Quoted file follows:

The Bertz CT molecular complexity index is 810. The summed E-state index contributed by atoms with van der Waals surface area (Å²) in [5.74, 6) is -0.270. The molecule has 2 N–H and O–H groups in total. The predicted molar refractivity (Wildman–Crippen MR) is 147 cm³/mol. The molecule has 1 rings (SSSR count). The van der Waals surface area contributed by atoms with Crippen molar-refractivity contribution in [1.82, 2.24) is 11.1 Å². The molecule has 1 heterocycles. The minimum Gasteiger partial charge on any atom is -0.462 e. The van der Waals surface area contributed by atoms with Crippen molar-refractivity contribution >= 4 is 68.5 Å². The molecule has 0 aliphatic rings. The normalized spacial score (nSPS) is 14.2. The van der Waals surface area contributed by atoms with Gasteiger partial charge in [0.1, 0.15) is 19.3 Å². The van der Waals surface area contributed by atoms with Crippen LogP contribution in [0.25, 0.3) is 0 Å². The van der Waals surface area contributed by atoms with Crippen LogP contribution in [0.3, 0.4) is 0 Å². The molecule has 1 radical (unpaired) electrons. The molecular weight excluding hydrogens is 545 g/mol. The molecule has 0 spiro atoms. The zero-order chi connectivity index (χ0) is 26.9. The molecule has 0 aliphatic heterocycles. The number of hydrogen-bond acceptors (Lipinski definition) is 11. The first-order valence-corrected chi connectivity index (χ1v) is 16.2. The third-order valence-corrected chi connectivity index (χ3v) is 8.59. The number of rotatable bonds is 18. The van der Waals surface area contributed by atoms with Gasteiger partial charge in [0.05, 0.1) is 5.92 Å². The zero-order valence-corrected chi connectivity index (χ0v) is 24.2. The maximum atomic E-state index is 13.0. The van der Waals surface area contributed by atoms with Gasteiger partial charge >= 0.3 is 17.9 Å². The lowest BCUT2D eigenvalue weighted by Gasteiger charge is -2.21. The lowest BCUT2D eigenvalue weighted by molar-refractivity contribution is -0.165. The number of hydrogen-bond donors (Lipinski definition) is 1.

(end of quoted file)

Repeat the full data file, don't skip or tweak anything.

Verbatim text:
The Bertz CT molecular complexity index is 810. The summed E-state index contributed by atoms with van der Waals surface area (Å²) in [5.74, 6) is -0.270. The molecule has 2 N–H and O–H groups in total. The predicted molar refractivity (Wildman–Crippen MR) is 147 cm³/mol. The molecule has 1 rings (SSSR count). The van der Waals surface area contributed by atoms with Crippen molar-refractivity contribution in [1.82, 2.24) is 11.1 Å². The molecule has 1 heterocycles. The minimum Gasteiger partial charge on any atom is -0.462 e. The van der Waals surface area contributed by atoms with Crippen molar-refractivity contribution >= 4 is 68.5 Å². The molecule has 0 aliphatic rings. The normalized spacial score (nSPS) is 14.2. The van der Waals surface area contributed by atoms with Gasteiger partial charge in [0.1, 0.15) is 19.3 Å². The van der Waals surface area contributed by atoms with Crippen LogP contribution in [0.25, 0.3) is 0 Å². The van der Waals surface area contributed by atoms with Crippen LogP contribution in [0.3, 0.4) is 0 Å². The molecule has 1 radical (unpaired) electrons. The molecular weight excluding hydrogens is 545 g/mol. The molecule has 0 spiro atoms. The zero-order chi connectivity index (χ0) is 26.9. The molecule has 0 aliphatic heterocycles. The number of hydrogen-bond acceptors (Lipinski definition) is 11. The first-order valence-corrected chi connectivity index (χ1v) is 16.2. The third-order valence-corrected chi connectivity index (χ3v) is 8.59. The number of rotatable bonds is 18. The van der Waals surface area contributed by atoms with Gasteiger partial charge in [0.05, 0.1) is 5.92 Å². The zero-order valence-corrected chi connectivity index (χ0v) is 24.2. The maximum atomic E-state index is 13.0. The van der Waals surface area contributed by atoms with Gasteiger partial charge >= 0.3 is 17.9 Å². The lowest BCUT2D eigenvalue weighted by Gasteiger charge is -2.21. The lowest BCUT2D eigenvalue weighted by molar-refractivity contribution is -0.165. The number of hydrogen-bond donors (Lipinski definition) is 1.